A diesel engine requires five supporting systems in order to operate: cooling, lubrication, fuel injection, air intake, and exhaust. Depending on the size, power, and application of the diesel, these systems vary in size and complexity.
E ngine C ooling
Nearly all diesel engines rely on a liquid cooling system to transfer waste heat out of the block and internals as shown in Figure 11. The c o o l i n g sy st e m consists of a closed loop similar to that of a car engine and contains the following major components: water pump, radiator or heat exchanger , water jacket (which consists of coolant passages in the block and heads), and a thermostat.
E ngine L ubrication
An internal combustion engine would not run for even a few minutes if the moving parts were allowed to make metal-to-metal contact. The heat generated due to the tremendous amounts of friction would melt the metals, leading to the destruction of the engine. To prevent this, all moving parts ride on a thin film of oil that is pumped between all the moving parts of the engine.
Once between the moving parts, the oil serves two purposes. One purpose is to lubricate the bearing surfaces. The other purpose is to cool the bearings by absorbing the friction- generated heat. The flow of oil to the moving parts is accomplished by the engine’s internal lubricating system.
Oil is accumulated and stored in the engine’s oil pan where one or more oil pumps take a suction and pump the oil through one or more oil filters as shown in Figure 12. The filters clean the oil and remove any metal that the oil has picked up due to wear. The cleaned oil then flows up into the engine’s oil galleries.
A pressure relief valve(s) maintains oil pressure in the galleries and returns oil to the oil pan upon high pressure. The oil galleries distribute the oil to all the bearing surfaces in the engine.
Once the oil has cooled and lubricated the bearing surfaces, it flows out of the bearing and gravity-flows back into the oil pan. In medium to large diesel engines, the oil is also cooled before being distributed into the block. This is accomplished by either an internal or external oil cooler. The lubrication system also supplies oil to the engine’s governor, which is discussed later in this module.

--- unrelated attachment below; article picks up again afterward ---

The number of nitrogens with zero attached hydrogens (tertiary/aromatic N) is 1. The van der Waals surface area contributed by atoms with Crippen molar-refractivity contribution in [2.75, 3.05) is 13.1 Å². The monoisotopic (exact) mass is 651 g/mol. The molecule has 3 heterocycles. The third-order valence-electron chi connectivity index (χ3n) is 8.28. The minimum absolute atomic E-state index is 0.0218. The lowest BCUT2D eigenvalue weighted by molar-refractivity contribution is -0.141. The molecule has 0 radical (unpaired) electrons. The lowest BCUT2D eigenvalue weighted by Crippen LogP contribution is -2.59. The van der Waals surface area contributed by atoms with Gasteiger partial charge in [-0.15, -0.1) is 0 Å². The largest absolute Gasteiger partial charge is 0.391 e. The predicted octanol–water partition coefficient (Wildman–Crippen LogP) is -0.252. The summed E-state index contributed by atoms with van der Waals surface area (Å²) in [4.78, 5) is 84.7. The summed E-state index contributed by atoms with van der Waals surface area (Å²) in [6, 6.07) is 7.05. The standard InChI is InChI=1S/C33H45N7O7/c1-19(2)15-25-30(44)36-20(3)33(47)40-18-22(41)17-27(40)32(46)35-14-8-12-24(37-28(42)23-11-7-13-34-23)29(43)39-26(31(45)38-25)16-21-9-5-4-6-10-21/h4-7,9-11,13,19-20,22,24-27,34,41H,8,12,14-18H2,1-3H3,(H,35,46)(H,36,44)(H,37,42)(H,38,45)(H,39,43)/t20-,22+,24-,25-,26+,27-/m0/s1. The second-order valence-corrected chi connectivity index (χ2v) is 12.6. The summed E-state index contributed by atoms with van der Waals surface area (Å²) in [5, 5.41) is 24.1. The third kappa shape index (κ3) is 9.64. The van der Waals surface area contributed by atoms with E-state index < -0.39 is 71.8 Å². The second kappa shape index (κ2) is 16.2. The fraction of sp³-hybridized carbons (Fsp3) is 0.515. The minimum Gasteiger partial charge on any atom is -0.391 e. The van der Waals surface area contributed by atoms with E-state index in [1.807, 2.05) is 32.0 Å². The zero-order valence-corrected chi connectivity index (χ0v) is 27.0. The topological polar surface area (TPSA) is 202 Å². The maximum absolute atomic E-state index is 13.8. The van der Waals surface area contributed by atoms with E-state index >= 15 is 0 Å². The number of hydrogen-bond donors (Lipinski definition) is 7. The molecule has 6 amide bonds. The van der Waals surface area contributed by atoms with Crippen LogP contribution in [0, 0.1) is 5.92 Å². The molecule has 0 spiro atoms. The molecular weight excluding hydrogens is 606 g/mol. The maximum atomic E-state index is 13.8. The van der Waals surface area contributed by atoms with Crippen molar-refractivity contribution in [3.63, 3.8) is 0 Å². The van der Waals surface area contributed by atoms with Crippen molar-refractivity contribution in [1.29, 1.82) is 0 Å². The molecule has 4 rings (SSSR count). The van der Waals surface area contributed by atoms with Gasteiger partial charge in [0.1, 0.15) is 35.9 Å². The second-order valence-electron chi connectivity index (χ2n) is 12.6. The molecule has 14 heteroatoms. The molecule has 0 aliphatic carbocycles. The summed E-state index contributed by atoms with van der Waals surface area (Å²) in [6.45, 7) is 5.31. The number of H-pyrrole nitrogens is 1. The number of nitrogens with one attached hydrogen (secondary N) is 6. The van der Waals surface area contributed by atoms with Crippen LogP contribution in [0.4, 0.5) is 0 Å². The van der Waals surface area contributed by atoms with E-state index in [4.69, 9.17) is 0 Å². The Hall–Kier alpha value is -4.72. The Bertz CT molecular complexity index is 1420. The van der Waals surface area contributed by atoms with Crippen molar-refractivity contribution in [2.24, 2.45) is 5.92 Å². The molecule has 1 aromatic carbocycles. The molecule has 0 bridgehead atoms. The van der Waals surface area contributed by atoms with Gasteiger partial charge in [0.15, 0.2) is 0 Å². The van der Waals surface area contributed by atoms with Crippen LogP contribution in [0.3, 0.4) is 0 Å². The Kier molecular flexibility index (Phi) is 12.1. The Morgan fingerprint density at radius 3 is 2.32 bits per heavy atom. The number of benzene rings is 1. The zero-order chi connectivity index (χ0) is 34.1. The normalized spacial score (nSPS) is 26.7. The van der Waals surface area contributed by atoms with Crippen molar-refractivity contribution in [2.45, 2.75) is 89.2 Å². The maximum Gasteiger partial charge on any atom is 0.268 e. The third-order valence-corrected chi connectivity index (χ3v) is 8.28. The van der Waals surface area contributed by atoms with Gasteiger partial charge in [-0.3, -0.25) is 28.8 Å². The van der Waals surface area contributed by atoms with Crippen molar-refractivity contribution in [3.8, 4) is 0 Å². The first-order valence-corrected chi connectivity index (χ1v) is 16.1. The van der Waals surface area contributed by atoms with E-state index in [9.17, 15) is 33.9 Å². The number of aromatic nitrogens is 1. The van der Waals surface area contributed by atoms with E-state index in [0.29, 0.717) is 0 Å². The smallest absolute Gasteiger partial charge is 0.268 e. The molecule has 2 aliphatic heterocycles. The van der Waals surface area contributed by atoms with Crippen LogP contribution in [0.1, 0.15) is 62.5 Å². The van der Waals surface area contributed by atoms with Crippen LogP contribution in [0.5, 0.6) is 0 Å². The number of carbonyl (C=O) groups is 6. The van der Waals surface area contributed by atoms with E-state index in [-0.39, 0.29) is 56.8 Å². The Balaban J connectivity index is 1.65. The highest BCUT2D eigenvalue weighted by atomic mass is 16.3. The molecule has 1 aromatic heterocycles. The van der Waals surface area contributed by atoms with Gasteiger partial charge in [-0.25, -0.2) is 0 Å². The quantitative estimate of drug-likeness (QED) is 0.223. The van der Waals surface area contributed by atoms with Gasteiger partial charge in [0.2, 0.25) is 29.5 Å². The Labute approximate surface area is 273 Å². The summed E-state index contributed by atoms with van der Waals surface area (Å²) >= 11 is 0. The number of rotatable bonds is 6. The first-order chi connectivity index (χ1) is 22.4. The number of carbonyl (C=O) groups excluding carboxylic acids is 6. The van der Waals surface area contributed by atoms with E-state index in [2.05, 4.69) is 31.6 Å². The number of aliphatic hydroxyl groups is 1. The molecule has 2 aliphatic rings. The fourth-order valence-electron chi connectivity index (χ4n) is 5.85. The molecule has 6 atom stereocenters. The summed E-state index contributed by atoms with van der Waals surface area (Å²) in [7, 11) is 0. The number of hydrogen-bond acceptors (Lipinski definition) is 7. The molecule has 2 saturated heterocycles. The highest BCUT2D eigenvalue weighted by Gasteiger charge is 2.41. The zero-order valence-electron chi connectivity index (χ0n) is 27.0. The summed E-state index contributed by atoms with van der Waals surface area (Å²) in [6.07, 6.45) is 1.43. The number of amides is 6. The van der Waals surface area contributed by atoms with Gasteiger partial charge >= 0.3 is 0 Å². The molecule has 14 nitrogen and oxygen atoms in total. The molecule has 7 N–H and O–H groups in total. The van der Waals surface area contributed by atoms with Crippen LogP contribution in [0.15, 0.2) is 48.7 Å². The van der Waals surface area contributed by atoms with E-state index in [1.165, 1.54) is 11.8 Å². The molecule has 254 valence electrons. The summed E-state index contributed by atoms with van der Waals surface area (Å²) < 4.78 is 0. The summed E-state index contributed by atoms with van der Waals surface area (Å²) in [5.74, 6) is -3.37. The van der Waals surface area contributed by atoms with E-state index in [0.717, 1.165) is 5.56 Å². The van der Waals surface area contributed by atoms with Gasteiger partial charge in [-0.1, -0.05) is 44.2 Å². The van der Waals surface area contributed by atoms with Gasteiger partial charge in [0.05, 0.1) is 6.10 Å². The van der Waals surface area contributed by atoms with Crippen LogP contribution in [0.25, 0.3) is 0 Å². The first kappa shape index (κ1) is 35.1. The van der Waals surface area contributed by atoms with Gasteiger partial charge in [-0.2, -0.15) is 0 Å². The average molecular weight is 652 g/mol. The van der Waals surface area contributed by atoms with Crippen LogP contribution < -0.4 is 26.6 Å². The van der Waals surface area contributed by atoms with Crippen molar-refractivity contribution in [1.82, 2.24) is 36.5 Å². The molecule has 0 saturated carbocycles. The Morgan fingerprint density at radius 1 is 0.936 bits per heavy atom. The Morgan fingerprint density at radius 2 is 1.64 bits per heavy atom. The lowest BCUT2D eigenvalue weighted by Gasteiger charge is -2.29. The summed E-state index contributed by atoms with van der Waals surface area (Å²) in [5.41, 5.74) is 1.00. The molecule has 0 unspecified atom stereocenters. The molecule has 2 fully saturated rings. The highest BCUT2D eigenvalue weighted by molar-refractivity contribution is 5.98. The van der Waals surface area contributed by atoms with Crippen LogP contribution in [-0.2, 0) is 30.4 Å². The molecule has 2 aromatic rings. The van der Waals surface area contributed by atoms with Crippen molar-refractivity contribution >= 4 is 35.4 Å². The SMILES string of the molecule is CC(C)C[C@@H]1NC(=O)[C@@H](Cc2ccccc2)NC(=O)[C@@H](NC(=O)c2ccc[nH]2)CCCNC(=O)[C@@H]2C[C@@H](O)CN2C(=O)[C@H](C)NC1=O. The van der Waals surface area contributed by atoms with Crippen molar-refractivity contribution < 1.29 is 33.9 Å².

F uel System
All diesel engines require a method to store and deliver fuel to the engine.
Because diesel engines rely on injectors which are precision components with extremely tight tolerances and very small injection hole(s), the fuel delivered to the engine must be extremely clean and free of contaminants.
The fuel system must, therefore, not only deliver the fuel but also ensure its cleanliness. This is usually accomplished through a s e rie s of in-line filte rs . Commonly, the fuel will be filtered once outside the engine and then the fuel will pass through at least one more filter internal to the engine, usually located in the fuel line at each fuel injector.
In a diesel engine, the fuel system is much more complex than the fuel system on a simple gasoline engine because the fuel serves two purposes. One purpose is obviously to supply the fuel to run the engine; the other is to act as a coolant to the injectors. To meet this second purpose, diesel fuel is kept continuously flowing through the engine’s fuel system at a flow rate much higher than required to simply run the engine, an example of a fuel flowpath is shown in Figure 13. The excess fuel is routed back to the fuel pump or the fuel storage tank depending on the application.